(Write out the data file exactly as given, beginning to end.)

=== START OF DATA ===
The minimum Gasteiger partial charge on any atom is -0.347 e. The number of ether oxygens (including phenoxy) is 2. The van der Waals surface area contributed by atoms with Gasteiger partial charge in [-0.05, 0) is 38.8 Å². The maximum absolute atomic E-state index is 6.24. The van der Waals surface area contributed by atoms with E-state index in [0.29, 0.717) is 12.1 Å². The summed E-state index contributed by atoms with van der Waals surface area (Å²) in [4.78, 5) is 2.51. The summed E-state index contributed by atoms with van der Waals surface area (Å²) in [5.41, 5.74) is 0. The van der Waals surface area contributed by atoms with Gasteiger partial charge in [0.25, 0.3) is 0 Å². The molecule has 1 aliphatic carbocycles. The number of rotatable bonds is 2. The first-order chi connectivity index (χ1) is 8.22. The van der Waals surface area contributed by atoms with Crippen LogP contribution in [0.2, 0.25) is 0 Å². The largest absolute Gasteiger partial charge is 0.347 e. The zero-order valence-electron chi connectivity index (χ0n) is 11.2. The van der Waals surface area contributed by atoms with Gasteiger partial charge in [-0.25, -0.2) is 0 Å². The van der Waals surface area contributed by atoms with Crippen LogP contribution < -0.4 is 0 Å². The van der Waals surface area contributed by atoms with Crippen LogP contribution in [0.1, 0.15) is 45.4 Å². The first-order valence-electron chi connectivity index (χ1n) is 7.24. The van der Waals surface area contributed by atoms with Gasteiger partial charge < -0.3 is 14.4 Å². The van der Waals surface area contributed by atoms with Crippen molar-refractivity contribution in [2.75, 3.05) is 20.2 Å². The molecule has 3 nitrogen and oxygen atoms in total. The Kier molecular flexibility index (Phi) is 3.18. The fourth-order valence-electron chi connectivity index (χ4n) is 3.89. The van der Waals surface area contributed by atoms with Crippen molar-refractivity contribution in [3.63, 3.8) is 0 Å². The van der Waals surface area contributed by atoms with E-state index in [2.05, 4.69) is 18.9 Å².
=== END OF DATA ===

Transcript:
The minimum Gasteiger partial charge on any atom is -0.347 e. The number of ether oxygens (including phenoxy) is 2. The van der Waals surface area contributed by atoms with Gasteiger partial charge in [-0.05, 0) is 38.8 Å². The maximum absolute atomic E-state index is 6.24. The van der Waals surface area contributed by atoms with E-state index in [0.29, 0.717) is 12.1 Å². The summed E-state index contributed by atoms with van der Waals surface area (Å²) in [4.78, 5) is 2.51. The summed E-state index contributed by atoms with van der Waals surface area (Å²) in [5.41, 5.74) is 0. The van der Waals surface area contributed by atoms with Gasteiger partial charge in [0.25, 0.3) is 0 Å². The molecule has 1 aliphatic carbocycles. The number of rotatable bonds is 2. The first-order chi connectivity index (χ1) is 8.22. The van der Waals surface area contributed by atoms with Crippen LogP contribution in [0.2, 0.25) is 0 Å². The largest absolute Gasteiger partial charge is 0.347 e. The zero-order valence-electron chi connectivity index (χ0n) is 11.2. The van der Waals surface area contributed by atoms with Gasteiger partial charge in [-0.25, -0.2) is 0 Å². The van der Waals surface area contributed by atoms with Crippen LogP contribution < -0.4 is 0 Å². The van der Waals surface area contributed by atoms with Crippen LogP contribution in [0.1, 0.15) is 45.4 Å². The first-order valence-electron chi connectivity index (χ1n) is 7.24. The van der Waals surface area contributed by atoms with Gasteiger partial charge < -0.3 is 14.4 Å². The van der Waals surface area contributed by atoms with Crippen molar-refractivity contribution in [2.75, 3.05) is 20.2 Å². The molecule has 3 nitrogen and oxygen atoms in total. The Kier molecular flexibility index (Phi) is 3.18. The fourth-order valence-electron chi connectivity index (χ4n) is 3.89. The van der Waals surface area contributed by atoms with Crippen molar-refractivity contribution in [3.63, 3.8) is 0 Å². The van der Waals surface area contributed by atoms with E-state index in [2.05, 4.69) is 18.9 Å².